The festival will be held from 8 a.m. to 4 p.m. Jan. 12 – 14. Free buses run the short distance from the Birchwood Community Center to the Hiwassee Refuge and Cherokee Removal Memorial. Volunteers are set up at each location for birders and curious visitors alike.

Last modified on Tuesday, 16 January 2024 01:16

california condor NPSIn September, six California condors repeatedly ventured north from their Pinnacles National Park homeland to Mount Diablo in the San Francisco Bay area, becoming the first condors seen in that area in over a century. Biologists speculate the sorties may indicate new nesting territories. Seen here is a condor deemed California condor 87 by biologists tracking the rare bird population.  Michael Quinn/National Park Service

Rare and threatened animals used innate skills and courage to recover lost territory, expand their ranges, or simply survive against the odds. Humans helped.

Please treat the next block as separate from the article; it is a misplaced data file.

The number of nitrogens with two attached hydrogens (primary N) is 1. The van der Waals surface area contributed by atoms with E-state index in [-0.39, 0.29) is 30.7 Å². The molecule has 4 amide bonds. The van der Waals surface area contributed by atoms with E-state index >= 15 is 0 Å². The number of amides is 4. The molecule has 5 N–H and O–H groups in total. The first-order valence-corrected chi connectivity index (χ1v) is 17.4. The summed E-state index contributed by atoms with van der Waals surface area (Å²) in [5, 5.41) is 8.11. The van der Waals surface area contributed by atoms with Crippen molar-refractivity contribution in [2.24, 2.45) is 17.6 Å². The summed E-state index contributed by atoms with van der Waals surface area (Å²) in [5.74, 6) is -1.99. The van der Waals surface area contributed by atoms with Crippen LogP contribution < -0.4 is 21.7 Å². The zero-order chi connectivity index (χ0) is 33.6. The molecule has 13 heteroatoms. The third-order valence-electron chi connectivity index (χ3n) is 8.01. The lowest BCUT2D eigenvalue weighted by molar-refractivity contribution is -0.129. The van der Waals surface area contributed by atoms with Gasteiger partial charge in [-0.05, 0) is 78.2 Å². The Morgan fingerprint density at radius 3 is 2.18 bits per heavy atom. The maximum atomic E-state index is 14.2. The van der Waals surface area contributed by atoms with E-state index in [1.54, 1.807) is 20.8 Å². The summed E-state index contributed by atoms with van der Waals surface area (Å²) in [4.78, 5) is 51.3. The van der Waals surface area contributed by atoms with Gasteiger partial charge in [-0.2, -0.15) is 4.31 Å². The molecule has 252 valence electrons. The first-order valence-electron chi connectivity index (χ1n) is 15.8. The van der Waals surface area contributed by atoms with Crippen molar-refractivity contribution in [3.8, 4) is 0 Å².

This article was originally published by The RevelatorTim Lydon writes from Alaska on public-lands and conservation issues. He has worked on public lands for much of the past three decades, both as a guide and for land-management agencies, and is a founding member of the Prince William Sound Stewardship Foundation.

It’s tradition to honor the past year’s human achievements. From peacemakers and scientists to athletes and artists, we celebrate those who inspire us. But what about the wildlife who surround us who make up the biodiversity that sustains us? Each year standout members of those populations also set records and push boundaries, many with lasting results.

Consider P-22, also known as the “Hollywood cat.” In 2012 this young mountain lion surprised biologists and captured hearts by establishing a decade-long residency in the Griffith Park area of Los Angeles. Stealthily threading through backyards and freeways, he demonstrated the value of landscape connectivity, even in urban areas. And though he died in 2022, he inspired a massive fundraising campaign that helped build the largest wildlife bridge in the United States, to be completed in 2025 over California’s 10-lane Highway 101. In this way he changed the world.

Last modified on Saturday, 23 March 2024 21:37